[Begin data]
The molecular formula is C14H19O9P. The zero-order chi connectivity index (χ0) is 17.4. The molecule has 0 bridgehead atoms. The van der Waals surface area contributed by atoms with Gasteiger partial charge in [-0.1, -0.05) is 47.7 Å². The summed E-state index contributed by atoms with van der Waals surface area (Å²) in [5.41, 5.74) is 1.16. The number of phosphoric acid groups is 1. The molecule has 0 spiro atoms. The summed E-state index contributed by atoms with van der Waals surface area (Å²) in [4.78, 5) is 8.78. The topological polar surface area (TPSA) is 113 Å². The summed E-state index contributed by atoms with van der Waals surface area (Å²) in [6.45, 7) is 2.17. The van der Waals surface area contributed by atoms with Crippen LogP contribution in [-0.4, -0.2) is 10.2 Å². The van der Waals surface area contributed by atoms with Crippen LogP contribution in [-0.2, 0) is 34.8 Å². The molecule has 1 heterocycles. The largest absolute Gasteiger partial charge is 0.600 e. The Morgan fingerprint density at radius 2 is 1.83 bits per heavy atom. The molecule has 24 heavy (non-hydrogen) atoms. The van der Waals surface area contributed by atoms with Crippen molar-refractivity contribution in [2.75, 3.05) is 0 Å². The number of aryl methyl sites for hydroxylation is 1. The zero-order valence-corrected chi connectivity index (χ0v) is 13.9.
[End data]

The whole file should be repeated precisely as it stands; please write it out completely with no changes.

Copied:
The molecular formula is C14H19O9P. The zero-order chi connectivity index (χ0) is 17.4. The molecule has 0 bridgehead atoms. The van der Waals surface area contributed by atoms with Gasteiger partial charge in [-0.1, -0.05) is 47.7 Å². The summed E-state index contributed by atoms with van der Waals surface area (Å²) in [5.41, 5.74) is 1.16. The number of phosphoric acid groups is 1. The molecule has 0 spiro atoms. The summed E-state index contributed by atoms with van der Waals surface area (Å²) in [4.78, 5) is 8.78. The topological polar surface area (TPSA) is 113 Å². The summed E-state index contributed by atoms with van der Waals surface area (Å²) in [6.45, 7) is 2.17. The van der Waals surface area contributed by atoms with Crippen LogP contribution in [-0.4, -0.2) is 10.2 Å². The van der Waals surface area contributed by atoms with Crippen LogP contribution in [-0.2, 0) is 34.8 Å². The molecule has 1 heterocycles. The largest absolute Gasteiger partial charge is 0.600 e. The Morgan fingerprint density at radius 2 is 1.83 bits per heavy atom. The molecule has 24 heavy (non-hydrogen) atoms. The van der Waals surface area contributed by atoms with Crippen molar-refractivity contribution in [2.75, 3.05) is 0 Å². The number of aryl methyl sites for hydroxylation is 1. The zero-order valence-corrected chi connectivity index (χ0v) is 13.9.